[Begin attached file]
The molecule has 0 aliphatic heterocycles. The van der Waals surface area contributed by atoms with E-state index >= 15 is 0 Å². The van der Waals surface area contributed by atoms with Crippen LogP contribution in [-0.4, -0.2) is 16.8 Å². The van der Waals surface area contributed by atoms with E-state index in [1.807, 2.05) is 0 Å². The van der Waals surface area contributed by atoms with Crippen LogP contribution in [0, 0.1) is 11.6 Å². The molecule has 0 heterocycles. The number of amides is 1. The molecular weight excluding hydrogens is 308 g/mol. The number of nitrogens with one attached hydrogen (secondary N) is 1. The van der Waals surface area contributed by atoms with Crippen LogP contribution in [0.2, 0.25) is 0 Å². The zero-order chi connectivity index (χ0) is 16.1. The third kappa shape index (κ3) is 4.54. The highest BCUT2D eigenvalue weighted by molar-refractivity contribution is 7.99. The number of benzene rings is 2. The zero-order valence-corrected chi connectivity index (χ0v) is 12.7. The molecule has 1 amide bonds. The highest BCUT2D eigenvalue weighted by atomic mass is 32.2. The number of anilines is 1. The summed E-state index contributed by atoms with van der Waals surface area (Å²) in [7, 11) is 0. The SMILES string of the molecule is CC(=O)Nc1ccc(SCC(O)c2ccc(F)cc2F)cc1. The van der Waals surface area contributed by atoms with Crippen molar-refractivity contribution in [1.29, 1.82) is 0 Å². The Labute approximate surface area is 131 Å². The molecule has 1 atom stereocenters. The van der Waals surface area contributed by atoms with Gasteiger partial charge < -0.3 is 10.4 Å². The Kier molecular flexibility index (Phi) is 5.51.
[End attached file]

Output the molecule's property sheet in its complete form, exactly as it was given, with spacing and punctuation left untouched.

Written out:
The molecule has 0 aliphatic heterocycles. The van der Waals surface area contributed by atoms with E-state index >= 15 is 0 Å². The van der Waals surface area contributed by atoms with Crippen LogP contribution in [-0.4, -0.2) is 16.8 Å². The van der Waals surface area contributed by atoms with E-state index in [1.807, 2.05) is 0 Å². The van der Waals surface area contributed by atoms with Crippen LogP contribution in [0, 0.1) is 11.6 Å². The molecule has 0 heterocycles. The number of amides is 1. The molecular weight excluding hydrogens is 308 g/mol. The number of nitrogens with one attached hydrogen (secondary N) is 1. The van der Waals surface area contributed by atoms with Crippen LogP contribution in [0.2, 0.25) is 0 Å². The zero-order chi connectivity index (χ0) is 16.1. The third kappa shape index (κ3) is 4.54. The highest BCUT2D eigenvalue weighted by molar-refractivity contribution is 7.99. The number of benzene rings is 2. The zero-order valence-corrected chi connectivity index (χ0v) is 12.7. The molecule has 1 amide bonds. The highest BCUT2D eigenvalue weighted by atomic mass is 32.2. The number of anilines is 1. The summed E-state index contributed by atoms with van der Waals surface area (Å²) in [7, 11) is 0. The SMILES string of the molecule is CC(=O)Nc1ccc(SCC(O)c2ccc(F)cc2F)cc1. The van der Waals surface area contributed by atoms with Crippen molar-refractivity contribution in [1.29, 1.82) is 0 Å². The Labute approximate surface area is 131 Å². The molecule has 1 atom stereocenters. The van der Waals surface area contributed by atoms with Gasteiger partial charge < -0.3 is 10.4 Å². The Kier molecular flexibility index (Phi) is 5.51.